P.R. Tel. Co. v. San Juan Cable LLC, 2013 WL 5533711 (D.P.R. Oct. 7, 2013).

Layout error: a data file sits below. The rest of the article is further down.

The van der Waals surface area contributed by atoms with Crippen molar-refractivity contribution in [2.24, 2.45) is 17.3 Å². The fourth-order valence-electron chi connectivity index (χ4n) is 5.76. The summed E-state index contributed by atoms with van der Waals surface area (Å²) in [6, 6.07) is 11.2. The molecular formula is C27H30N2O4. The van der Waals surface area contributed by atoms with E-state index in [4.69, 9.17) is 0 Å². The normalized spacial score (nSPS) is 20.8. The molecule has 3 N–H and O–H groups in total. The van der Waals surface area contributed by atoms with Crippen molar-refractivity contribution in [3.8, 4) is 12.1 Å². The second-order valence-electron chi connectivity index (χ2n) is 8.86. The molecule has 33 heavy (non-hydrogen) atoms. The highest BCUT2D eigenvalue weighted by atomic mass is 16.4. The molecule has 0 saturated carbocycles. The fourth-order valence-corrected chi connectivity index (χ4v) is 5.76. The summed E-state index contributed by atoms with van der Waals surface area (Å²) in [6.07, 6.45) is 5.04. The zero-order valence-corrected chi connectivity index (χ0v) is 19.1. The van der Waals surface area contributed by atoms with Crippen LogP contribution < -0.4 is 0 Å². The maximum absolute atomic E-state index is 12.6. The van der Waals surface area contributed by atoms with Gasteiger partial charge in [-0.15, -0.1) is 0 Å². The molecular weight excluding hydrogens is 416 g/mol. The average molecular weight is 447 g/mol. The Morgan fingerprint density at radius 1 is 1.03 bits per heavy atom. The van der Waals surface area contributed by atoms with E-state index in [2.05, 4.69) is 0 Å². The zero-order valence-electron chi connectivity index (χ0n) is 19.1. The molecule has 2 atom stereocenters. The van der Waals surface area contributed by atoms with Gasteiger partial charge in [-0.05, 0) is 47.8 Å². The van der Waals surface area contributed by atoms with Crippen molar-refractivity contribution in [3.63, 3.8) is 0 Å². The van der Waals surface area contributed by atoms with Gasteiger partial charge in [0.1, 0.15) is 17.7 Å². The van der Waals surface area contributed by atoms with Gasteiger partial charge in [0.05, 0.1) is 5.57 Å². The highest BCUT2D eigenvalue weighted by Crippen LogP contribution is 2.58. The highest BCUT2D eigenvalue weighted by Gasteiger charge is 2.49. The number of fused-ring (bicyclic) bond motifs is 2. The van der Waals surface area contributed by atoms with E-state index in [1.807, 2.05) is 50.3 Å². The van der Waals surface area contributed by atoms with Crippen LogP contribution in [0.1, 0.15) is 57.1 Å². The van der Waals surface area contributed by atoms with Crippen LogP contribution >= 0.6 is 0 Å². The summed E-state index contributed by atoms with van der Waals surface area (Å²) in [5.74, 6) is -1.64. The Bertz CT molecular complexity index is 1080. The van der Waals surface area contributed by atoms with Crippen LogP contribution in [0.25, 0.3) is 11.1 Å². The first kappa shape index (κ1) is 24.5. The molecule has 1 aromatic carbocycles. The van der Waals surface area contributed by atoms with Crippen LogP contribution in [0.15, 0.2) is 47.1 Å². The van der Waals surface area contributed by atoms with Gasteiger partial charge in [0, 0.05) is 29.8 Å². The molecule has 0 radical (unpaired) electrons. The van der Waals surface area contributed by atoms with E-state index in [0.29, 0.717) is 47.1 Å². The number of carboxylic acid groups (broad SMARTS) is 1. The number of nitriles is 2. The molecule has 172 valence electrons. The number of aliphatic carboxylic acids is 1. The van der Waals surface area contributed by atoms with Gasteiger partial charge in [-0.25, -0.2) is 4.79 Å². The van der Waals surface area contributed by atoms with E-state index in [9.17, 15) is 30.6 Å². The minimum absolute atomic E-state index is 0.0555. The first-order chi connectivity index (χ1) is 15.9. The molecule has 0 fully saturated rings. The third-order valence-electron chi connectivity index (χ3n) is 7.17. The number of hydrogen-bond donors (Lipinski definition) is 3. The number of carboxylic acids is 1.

In this antitrust case, the plaintiff sought an adverse inference instruction against the defendants, who allegedly failed to preserve relevant emails from the personal email account of a former managing officer. The defendants asserted that they issued a litigation hold to all employees within a month of the plaintiff filing a complaint, and maintained that nearly all of the email chains sought by the plaintiff were either non-responsive, privileged, or produced. The defendants did, however, admit that they were unable to account for three email chains from one former employee’s personal email account. The court first considered whether the defendants had a duty to preserve the personal emails of its former officers, and held that the defendants “presumably knew its managing officers used their personal email accounts to engage in company business,” and thus extended the duty to preserve to those accounts. Establishing that the three missing email chains were in violation of the duty to preserve, the court then turned to whether the emails were destroyed in bad faith. Based on the arguments asserted, the court concluded that the plaintiffs had not offered sufficient evidence as to whether the missing email chains were deleted in bad faith or as to the amount of prejudice suffered. Thus, the court denied the order for sanctions, but permitted the plaintiff to renew its motion for sanctions if further discovery and forensic analysis of the personal emails revealed that critical emails had been deleted.